8vo., pp. , 186, , 44, 43-97, ; N6 (sometimes blank) is used for the errata, the table of contents is printed on N7 (bound here after A4), and N8 was used for the cancel I6 (similar foxing here confirms what is a speculation in ESTC); F2 and F3 are also cancels, as usual; a very good copy in contemporary mottled calf, gilt, joints cracked but sound, morocco label; contemporary ownership inscription to title ‘Chr. Ussher’; modern booklabel of Wilfred Merton.
US $1539 €1254
First edition, the definitive collection, published the year before the author’s death, containing 25 pieces, fourteen of them new. It begins with Denham’s famous topographical poem, Cooper’s Hill. The bawdy ‘Dialogue between Sir John Pooley and Mr. Thomas Killigrew’, about Killigrew’s contracting the clap, is rendered a bit less rude by the cancel I6, eliminating one obscene stanza; only two or three copies of the original I6 are known, including the dedication copy to Charles II. The Destruction of Troy (a verse adaptation of Virgil) and The Sophy (a tragedy acted at the private house in Blackfriars, one of the last plays to be staged before the closing of the theatres) both have separate title-pages dated 1667, but the signatures are continuous.
Wing D 1005; Pforzheimer 285; Greg 622(b) and III, 1058-9.
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AN ACCIDENTAL DEFOE RARITY HALIFAX, George Savile, Marquis of.
Miscellanies … viz. I. Advice to a Daughter. II. The Character of a Trimmer. III. The Anatomy of an Equivalent. IV. A Letter to a Dissenter. V. Cautions for a Choice of Parliament Men. VI. A rough Draft of a new Model at Sea. VII. Maxims of State, &c.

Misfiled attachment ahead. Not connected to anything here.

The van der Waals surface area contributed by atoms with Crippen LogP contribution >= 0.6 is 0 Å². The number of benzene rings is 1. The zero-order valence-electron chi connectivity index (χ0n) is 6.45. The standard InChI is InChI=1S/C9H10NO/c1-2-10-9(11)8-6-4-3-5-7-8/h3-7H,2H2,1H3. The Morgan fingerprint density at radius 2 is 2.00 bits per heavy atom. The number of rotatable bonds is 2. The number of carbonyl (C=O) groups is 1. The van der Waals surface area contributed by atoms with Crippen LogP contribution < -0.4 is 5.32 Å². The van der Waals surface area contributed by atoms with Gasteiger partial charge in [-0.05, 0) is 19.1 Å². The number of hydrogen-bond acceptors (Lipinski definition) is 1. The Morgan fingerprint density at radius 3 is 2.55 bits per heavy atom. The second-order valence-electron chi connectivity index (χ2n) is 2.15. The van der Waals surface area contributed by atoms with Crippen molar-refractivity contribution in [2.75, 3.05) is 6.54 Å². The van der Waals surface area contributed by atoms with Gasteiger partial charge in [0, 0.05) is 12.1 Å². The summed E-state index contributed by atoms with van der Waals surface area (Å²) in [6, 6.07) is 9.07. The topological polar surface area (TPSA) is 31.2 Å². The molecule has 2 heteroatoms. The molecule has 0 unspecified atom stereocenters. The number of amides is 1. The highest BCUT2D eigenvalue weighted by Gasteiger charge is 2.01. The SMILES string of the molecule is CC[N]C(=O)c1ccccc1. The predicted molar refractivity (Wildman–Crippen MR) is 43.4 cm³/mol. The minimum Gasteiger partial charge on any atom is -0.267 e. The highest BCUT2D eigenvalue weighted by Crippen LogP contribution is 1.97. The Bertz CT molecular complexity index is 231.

First edition, the issue without the two rows of ornaments to the title-page, and with Q4-R3 uncancelled. Defoe’s Letter to a Dissenter (first published 1688) rather than Halifax’s was printed in error on leaves Q4-R3, and these leaves are cancelled in later issues (in the present copy Q4 is torn for cancellation). Halifax’s actual Letter is printed on two final gatherings (leaves Q-q8).
The Shepherd’s Calendar; with Village Stories and other Poems …
First edition. The Shepherd’s Calendar was a work of long gestation and many delays, partly because of the inchoate form in which Clare presented his original manuscript to Taylor and partly because of Taylor’s slash and burn editorial policy. Though the work was finally ready by November 1826, the first drawing for the frontispiece was deemed unsuitable and two months were lost as a second was made and engraved. The delays were not in Clare’s favour: tastes had moved on, the work was not a commercial success, and Clare was left with a stack of remainders. The Shepherd’s Calendar has since, however, acquired a critical reputation for its ‘extraordinary blend of observation and delicate fantasy’ (Jonathan Wordsworth, Visionary Gleam).